Why the Sheikhs Will Fall

The Gulf monarchies were once thought immune to the uprisings sweeping the Arab world. Not anymore.

On April 22, a Kuwaiti judge announced that opposition figure Musallam al-Barrak would be released on bail, prompting cheers from his supporters packing the court. Barrak's refusal to hand himself over to the authorities last week to serve a five-year sentence for criticizing the emir symbolized the intensifying resistance to autocracy in the oil-rich state.

In the wake of Barrak's sentencing, thousands of Kuwaitis took to the streets in solidarity, sporadic clashes broke out with security forces, and dozens of key activists recited his controversial speech. The stage now seems set for a long summer of confrontations between large sections of Kuwait's emboldened citizenry and an entrenched, traditional monarchy that has abandoned its democratic pretensions and is pressing ahead with police state strategies.

The contrast between now and summer 2012, when the British edition of my book After the Sheikhs went to press, could not be starker. Back then, there was little, if any, mainstream discussion outside the Middle East itself of the prospect of serious political unrest in the Gulf monarchies. Academics and policy wonks, at least in the monarchies' Western allies, had for the most part set these states apart as somehow exceptional and aloof from the Arab Spring movements sweeping the region.

This position was both predictable and understandable. Using a mixture of carrots and sticks, the poorer Gulf monarchies had managed to contain most of the protests that had spilled onto their streets in the immediate aftermath of the revolutions in North Africa. Meanwhile, the wealthier monarchies seemingly remained in command of largely apolitical, well-heeled societies with little if anything in common with those dwelling in the angry tenements of Tunis, Cairo, or Tripoli.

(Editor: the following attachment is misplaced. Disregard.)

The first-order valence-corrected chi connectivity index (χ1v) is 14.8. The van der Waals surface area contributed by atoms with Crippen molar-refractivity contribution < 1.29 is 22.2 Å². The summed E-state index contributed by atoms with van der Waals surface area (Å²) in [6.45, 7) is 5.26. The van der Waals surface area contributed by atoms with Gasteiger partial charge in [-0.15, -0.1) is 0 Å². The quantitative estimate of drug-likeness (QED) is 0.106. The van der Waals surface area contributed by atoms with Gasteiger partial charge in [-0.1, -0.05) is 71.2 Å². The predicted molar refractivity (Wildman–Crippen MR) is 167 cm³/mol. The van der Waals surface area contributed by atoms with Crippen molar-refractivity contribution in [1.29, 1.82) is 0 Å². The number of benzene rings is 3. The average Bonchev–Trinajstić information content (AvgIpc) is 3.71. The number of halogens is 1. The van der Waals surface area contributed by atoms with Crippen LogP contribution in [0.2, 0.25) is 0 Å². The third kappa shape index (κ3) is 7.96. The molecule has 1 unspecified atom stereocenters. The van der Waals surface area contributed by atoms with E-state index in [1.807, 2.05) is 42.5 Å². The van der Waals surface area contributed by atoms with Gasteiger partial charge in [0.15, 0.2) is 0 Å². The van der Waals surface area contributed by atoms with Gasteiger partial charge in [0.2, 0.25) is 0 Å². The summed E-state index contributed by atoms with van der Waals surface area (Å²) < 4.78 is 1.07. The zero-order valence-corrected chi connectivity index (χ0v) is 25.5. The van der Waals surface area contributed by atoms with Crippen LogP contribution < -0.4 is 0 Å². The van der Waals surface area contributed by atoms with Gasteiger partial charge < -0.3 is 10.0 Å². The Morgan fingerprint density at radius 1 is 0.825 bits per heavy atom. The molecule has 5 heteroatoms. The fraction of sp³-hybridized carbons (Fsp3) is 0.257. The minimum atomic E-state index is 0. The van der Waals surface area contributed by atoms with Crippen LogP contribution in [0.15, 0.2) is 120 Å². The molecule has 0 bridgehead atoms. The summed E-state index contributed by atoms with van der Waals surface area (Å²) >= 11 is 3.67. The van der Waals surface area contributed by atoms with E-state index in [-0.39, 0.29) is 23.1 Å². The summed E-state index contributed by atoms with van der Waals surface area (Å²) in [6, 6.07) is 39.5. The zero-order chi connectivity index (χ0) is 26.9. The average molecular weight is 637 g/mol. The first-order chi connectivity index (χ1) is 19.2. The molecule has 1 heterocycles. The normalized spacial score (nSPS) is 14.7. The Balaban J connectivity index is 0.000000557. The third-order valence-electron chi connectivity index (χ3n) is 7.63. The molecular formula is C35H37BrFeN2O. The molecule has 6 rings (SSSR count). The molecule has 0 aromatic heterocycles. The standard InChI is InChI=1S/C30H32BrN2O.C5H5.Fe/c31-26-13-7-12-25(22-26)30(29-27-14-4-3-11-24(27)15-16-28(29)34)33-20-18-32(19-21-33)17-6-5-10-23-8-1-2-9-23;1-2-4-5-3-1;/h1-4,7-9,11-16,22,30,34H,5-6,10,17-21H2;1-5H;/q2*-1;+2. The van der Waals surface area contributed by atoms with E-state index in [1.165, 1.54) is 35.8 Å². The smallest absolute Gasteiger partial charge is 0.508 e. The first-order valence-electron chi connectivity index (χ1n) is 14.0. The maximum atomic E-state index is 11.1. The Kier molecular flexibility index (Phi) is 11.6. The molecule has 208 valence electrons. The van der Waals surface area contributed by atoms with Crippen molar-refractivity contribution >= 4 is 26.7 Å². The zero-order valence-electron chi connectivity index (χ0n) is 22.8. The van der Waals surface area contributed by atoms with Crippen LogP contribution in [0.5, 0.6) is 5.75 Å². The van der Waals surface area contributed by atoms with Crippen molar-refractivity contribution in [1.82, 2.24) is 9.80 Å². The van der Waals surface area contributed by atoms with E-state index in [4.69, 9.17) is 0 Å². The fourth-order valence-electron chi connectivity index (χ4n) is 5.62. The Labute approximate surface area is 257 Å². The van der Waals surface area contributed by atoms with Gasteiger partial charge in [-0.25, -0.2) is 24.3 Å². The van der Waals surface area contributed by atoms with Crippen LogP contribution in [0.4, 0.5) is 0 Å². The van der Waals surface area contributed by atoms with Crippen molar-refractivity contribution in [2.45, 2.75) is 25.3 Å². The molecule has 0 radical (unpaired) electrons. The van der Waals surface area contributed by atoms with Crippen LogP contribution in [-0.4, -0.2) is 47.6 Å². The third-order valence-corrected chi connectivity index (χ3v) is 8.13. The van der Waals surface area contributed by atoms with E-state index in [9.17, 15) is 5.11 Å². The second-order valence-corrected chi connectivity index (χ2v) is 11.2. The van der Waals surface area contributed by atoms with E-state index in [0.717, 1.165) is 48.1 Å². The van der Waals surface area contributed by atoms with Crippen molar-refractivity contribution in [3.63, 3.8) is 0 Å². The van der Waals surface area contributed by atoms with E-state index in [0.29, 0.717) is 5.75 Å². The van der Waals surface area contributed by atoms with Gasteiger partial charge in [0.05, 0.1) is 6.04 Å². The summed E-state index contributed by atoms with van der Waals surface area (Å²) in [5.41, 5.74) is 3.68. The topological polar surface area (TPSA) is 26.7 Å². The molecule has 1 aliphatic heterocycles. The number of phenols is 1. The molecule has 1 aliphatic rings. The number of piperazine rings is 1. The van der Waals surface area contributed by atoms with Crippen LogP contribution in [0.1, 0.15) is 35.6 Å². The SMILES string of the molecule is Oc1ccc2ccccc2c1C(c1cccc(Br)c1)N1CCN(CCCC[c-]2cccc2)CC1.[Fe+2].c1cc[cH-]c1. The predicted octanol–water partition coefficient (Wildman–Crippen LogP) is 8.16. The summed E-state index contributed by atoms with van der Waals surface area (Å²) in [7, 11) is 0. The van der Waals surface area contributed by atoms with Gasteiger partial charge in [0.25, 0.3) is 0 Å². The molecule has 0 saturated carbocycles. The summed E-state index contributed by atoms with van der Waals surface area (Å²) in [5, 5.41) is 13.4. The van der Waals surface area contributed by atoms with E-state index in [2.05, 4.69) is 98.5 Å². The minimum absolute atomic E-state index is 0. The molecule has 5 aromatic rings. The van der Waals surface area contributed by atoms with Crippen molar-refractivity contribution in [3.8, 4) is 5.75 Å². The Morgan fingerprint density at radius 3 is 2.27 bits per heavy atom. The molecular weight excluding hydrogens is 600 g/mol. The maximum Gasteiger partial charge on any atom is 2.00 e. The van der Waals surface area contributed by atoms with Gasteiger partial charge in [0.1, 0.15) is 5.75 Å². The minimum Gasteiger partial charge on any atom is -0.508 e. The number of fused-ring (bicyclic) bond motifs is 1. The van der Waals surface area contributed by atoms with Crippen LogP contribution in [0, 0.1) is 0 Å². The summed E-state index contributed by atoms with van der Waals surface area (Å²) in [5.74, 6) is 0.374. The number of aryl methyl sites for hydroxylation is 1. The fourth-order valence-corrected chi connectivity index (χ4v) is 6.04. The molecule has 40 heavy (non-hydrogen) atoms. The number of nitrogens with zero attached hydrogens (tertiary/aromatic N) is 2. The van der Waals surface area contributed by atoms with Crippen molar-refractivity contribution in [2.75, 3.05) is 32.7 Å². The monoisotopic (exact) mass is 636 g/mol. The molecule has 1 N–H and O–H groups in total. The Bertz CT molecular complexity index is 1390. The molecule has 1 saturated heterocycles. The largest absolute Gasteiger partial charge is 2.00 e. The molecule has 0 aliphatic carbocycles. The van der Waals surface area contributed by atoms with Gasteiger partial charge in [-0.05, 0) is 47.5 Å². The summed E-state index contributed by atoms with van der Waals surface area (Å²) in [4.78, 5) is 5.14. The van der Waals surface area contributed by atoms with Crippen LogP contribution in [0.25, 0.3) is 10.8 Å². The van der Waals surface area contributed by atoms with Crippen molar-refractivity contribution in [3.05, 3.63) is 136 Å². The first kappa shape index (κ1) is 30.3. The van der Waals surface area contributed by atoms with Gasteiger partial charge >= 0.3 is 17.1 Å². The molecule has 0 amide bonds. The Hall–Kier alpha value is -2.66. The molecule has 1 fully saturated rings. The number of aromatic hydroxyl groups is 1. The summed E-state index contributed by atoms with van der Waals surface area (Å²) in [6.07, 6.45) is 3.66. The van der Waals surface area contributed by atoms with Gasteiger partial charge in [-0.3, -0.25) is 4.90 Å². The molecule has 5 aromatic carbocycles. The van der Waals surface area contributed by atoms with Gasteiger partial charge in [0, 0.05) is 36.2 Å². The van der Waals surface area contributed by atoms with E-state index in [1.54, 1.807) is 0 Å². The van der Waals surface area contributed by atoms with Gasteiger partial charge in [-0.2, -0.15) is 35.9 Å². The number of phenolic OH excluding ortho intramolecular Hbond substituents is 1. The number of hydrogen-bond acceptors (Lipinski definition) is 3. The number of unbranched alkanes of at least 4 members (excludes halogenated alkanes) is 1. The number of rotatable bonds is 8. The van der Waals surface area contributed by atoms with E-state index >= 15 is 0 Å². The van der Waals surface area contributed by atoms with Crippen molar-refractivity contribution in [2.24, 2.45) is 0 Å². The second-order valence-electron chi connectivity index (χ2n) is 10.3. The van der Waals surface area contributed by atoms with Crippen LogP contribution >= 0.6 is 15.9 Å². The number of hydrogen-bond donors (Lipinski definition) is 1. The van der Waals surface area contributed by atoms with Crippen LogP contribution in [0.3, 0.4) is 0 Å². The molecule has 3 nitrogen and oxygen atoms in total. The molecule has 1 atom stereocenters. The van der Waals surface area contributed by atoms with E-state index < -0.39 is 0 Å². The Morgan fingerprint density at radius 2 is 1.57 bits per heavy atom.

Since then, however, much has changed. By winter 2012, Western media had begun carrying articles foreshadowing either monarchical collapse -- or at least some serious impending turbulence. Reports on protests, trials, growing poverty, and cyberspace activism in the Gulf states became commonplace -- even leading U.S. think tanks broached the topic of "Revolution in Riyadh."

The international commentariat seemed to have finally become aware of the rising discontent among large swathes of Gulf nationals, and better plugged into regional grassroots campaigns and emerging opposition groups. The world was starting to pay attention to the struggle between the people of the region and their increasingly authoritarian and reactionary elites.

This current, unprecedented international interest in Gulf politics -- and the possibility of a "Gulf Spring" -- is in many ways due to the hundreds of headline-grabbing incidents that have taken place in the region over the past six months. Almost without exception, these stories have provided compelling evidence in support of the central thesis of the book: namely, that traditional monarchy as a legitimate regime type in the region is soon going to reach the end of its lifespan.

Most of the Gulf states are now caught between unsustainable wealth distribution mechanisms and increasingly powerful "super modernizing forces" that can no longer be controlled or co-opted by elites. The former dynamic continues to manifest itself in widening wealth gaps and increasing real unemployment, despite ramped up public spending programs and urgent public sector job creation schemes. These counter-revolutionary "rentier outlays" are likely to keep spiraling -- the International Monetary Fund has already predicted that even the wealthiest of the monarchies will run budget deficits within a few years. And in the poorer states, where this strategy is now increasingly inapplicable, street protests keep growing and regimes have had little option but to openly crack down on dissidents.

As for "super modernizing forces," notably including social media, a veritable battle in cyberspace has now begun. New legislation has been introduced, or is about to be introduced, in all six monarchies, with the aim of tightly policing online dissent and meting out heavy punishments to all would-be critics. But this strategy seems as unsustainable as sky-high public spending: Several of these states now have the highest social media usage rates in the world -- massive online political discussions have made Twitter, Facebook, and YouTube the region's new de facto parliament.